There are plenty of things that human beings do well, but mind you, there is nothing we better than getting better on a consistent basis. This ability to grow under each and every situation has allowed us to hit upon some huge milestones, with technology appearing as a major part of the stated group. The reason why technology gets an explicit mention in these discussions is largely predicated upon its unprecedented skill-set. Beyond that, however, the whole runner is also very much inspired by the manner in which those skills were used. The latter component was, in fact, what gave the creation a spectrum-wide presence, including a well-timed entry into our healthcare space. Technology’s link-up with healthcare couldn’t have arrived at a better moment because it came right when the sector was struggling to hold up against its own obsolete structure. The dynamics will fortunately change on the back of those new and smarter ideas, but even after achieving a completely different identity, the medical sphere will continue to deliver all the right goods. If anything, this pattern has grown more and more evident over the recent past, and one recent development does a lot to keep up that trend.
The researching team at University of Michigan has successfully developed a coating that is pretty much purposed around disinfecting frequently touched surfaces. Well-equipped to kill pathogens like MRSA, SARS-CoV-2, and more, the coating is constructed using polyurethane that contains crosslinked compounds from essential oils with wide-spectrum anti-microbial action. One intriguing detail about this concept is how the researchers were able to fine-tune the crosslinking process so to make sure that the oils were killing the microbes, while also remaining active for an extended period of time. Staying on the timeframe element, the University of Michigan’s latest brainchild can, notably enough, kill all the bacteria in just two minutes. However, assuming you consistently recharge the coating through fresh oils, it can prove to be effective for as long as six months.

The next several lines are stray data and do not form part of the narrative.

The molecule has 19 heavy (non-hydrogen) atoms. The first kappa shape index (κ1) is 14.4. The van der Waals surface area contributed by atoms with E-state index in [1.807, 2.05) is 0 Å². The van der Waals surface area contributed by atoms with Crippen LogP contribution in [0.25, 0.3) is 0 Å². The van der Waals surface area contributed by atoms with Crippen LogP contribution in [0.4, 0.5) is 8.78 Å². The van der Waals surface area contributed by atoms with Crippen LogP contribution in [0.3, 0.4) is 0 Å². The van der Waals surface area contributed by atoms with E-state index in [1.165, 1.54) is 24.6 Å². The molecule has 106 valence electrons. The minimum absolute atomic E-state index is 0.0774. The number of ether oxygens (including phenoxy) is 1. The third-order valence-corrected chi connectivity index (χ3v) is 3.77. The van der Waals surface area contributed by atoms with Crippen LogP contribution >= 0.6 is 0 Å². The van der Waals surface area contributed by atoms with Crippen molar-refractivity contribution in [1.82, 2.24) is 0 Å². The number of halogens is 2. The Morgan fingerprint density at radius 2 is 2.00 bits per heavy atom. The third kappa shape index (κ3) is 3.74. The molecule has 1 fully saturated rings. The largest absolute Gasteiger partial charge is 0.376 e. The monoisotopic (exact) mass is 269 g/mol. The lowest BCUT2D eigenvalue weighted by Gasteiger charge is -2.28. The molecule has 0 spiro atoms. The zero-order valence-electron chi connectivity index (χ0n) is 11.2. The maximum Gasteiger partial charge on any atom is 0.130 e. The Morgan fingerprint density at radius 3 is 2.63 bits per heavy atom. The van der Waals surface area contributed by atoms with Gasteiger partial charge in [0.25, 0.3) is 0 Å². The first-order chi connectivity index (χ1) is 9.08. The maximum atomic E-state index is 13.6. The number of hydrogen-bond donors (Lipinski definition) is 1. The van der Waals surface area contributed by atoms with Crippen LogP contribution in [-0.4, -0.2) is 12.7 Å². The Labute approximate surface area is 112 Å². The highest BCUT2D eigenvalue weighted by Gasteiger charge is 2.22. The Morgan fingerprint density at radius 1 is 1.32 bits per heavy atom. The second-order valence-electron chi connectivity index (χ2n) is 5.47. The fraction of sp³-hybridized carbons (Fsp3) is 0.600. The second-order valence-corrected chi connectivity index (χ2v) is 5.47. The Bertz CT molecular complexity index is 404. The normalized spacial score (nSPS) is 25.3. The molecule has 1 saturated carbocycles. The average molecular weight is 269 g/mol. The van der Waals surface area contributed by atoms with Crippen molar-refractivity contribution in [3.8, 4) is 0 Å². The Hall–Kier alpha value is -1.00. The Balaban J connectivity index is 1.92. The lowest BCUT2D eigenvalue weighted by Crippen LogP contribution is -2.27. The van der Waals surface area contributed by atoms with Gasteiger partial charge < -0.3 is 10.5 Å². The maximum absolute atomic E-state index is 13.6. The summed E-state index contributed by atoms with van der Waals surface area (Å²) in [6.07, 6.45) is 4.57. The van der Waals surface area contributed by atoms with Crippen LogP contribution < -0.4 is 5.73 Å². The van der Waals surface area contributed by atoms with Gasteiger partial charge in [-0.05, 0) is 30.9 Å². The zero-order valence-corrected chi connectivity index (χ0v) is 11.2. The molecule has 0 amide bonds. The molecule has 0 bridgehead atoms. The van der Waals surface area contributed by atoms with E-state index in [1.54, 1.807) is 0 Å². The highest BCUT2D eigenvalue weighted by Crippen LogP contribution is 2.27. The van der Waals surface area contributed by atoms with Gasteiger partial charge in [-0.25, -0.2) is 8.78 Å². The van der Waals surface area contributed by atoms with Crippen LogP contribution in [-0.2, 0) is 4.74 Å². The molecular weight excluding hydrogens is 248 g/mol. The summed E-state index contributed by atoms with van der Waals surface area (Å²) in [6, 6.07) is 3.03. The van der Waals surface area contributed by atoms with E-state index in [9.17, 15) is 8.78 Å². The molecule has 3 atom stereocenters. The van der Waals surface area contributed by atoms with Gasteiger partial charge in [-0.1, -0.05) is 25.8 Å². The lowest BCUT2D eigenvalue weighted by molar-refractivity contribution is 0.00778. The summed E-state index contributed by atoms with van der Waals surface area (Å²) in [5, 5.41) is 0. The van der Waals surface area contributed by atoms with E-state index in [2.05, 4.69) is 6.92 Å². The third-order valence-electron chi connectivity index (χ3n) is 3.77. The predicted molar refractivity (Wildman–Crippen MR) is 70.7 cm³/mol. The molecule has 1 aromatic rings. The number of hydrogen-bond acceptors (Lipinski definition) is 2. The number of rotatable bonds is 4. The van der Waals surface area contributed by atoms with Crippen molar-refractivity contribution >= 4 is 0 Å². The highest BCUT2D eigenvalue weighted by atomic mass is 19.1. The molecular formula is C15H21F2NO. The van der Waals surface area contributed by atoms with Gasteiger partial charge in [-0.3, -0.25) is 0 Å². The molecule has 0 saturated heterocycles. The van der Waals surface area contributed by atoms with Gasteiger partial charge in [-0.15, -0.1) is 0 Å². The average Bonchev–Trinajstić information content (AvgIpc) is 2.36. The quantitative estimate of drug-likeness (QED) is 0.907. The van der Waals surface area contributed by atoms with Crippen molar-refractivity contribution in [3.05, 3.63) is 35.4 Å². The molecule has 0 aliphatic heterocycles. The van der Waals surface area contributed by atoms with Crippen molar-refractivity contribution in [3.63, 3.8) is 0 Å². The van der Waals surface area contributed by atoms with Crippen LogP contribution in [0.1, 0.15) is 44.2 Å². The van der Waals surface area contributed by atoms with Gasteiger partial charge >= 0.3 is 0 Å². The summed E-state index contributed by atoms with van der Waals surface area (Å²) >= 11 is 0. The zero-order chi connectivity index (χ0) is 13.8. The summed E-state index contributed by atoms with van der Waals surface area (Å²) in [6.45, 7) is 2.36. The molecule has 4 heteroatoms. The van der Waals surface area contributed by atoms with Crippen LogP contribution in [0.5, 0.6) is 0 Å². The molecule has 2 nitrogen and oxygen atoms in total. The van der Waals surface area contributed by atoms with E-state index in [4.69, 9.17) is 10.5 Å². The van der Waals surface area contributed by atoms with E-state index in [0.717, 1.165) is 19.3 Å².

“We’ve never had a good way to keep constantly-touched surfaces like airport touch screens clean,” said Anish Tuteja, a researcher involved in the study. “Disinfectant cleaners can kill germs in only a minute or two but they dissipate quickly and leave surfaces vulnerable to reinfection. We do have long-lasting antibacterial surfaces based on metals like copper and zinc, but they take hours to kill bacteria. This coating offers the best of both worlds.”
It’s safe to say that the stated technology is another ripple effect of Covid 19. Alongside new therapeutic technologies like mRNA, the pandemic has done a fair amount to enhance our knowledge about how to properly disinfect public places, and MIT’s special coating does a lot to build upon this momentum. The researchers have already tested the idea multiple times. On one occasion, they even smeared a coated surface with raw chicken, and according to the details, the technology worked, as all the emerging microbes were swiftly eliminated.